The Tenant Farmers Association (TFA) has published its main priorities for the next Government following the General Election. Chief executive, George Dunn, said “As we head towards the third UK General Election in five years agriculture, will once again, feature heavily in the policies of all the Political Parties. Whether it is about animal welfare, climate change, health and well-being, environmental standards or obesity, there will be much to say about the role that agriculture has to play in meeting the challenges we face in all these important areas. The central issue with which the new Government must grapple is to find a way for UK farming to continue to deliver safe, high quality food produced to high standards of animal welfare and environmental management at prices consumers can afford, whilst providing a sustainable return to the farming community”.
In light of this, key asks of the TFA include the following:
• Achieving continued frictionless access to the European market for UK food and agricultural products post resolution of Brexit.
• Allowing good access to migrant labour for the agricultural and food processing sectors both on a seasonal and semi-permanent basis, while Government and industry work towards enhancing the ability to meet labour requirements from domestic sources into the long term.
• Protection from trade in food and agricultural products from other parts of the globe which do not meet the standards of food safety, animal welfare and environmental considerations required by law of UK production.
• A tariff schedule which ensures all domestic agricultural sectors are protected from being undermined by cheaper imports.
• Development of a new agricultural policy correcting for market failures within food and agricultural supply chains and for the provision of public goods and services with fair access to tenant farmers.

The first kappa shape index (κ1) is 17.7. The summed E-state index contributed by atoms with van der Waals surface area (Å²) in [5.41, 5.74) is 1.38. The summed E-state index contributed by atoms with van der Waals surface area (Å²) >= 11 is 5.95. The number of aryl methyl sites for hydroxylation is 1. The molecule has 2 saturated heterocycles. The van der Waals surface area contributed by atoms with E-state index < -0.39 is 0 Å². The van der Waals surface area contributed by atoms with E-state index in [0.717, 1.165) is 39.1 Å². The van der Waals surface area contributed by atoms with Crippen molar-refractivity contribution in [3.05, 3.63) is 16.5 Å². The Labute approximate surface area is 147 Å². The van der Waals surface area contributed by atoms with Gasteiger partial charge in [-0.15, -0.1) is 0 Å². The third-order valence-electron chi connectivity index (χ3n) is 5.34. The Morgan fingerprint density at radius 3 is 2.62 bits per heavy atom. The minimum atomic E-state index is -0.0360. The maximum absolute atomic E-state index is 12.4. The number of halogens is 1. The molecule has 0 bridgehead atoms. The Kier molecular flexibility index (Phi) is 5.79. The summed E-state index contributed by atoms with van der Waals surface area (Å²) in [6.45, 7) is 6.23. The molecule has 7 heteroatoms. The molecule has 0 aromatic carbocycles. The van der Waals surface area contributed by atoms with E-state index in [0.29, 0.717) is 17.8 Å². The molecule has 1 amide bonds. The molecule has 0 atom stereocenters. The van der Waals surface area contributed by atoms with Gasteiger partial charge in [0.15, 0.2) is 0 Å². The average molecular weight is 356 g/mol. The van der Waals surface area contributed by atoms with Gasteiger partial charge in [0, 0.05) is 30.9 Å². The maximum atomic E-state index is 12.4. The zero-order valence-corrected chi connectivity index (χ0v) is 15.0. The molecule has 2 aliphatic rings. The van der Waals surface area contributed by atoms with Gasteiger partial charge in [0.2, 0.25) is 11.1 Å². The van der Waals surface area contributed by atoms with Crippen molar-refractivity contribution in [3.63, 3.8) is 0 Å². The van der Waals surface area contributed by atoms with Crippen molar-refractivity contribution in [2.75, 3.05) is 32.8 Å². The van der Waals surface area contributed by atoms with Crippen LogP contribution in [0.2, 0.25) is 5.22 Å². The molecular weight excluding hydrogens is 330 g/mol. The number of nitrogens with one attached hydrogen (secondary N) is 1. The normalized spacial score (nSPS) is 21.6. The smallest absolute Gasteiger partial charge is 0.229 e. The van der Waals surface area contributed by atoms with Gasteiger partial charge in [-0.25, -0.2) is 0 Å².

“The next Government must also grasp the nettle to introduce measures to change the fiscal environment within which rural landlords decide to let land to encourage longer term Farm Business Tenancies. The tenanted sector cannot begin to consider issues of resilience and sustainability when average lengths of term on new tenancies are consistently below four years and more recently below 3 years,” said Mr Dunn.
Tax changes the TFA wants the new Government to introduce include:
• Restricting the generous, 100% Agricultural Property Relief from Inheritance Tax (currently available to all agricultural landlords, regardless of the length of time for which they are prepared to let land) only to those landlords prepared to let farmland for 10 years or more.
• Clamping down on those landowners who, through schemes promoted by agents and accountants, are using share farming, contract farming, share partnerships and grazing licences as thin veneers of trading activity and as vehicles for aggressive tax avoidance where they take no risk in the business, have little, if any, entrepreneurial input and lack any management control.
• Offering landlords prepared to let farmland for 10 years or more the ability to declare their income as if it was trading income for taxation purposes.
• Reforming Stamp Duty Land Tax to end the discrimination against longer farm tenancies.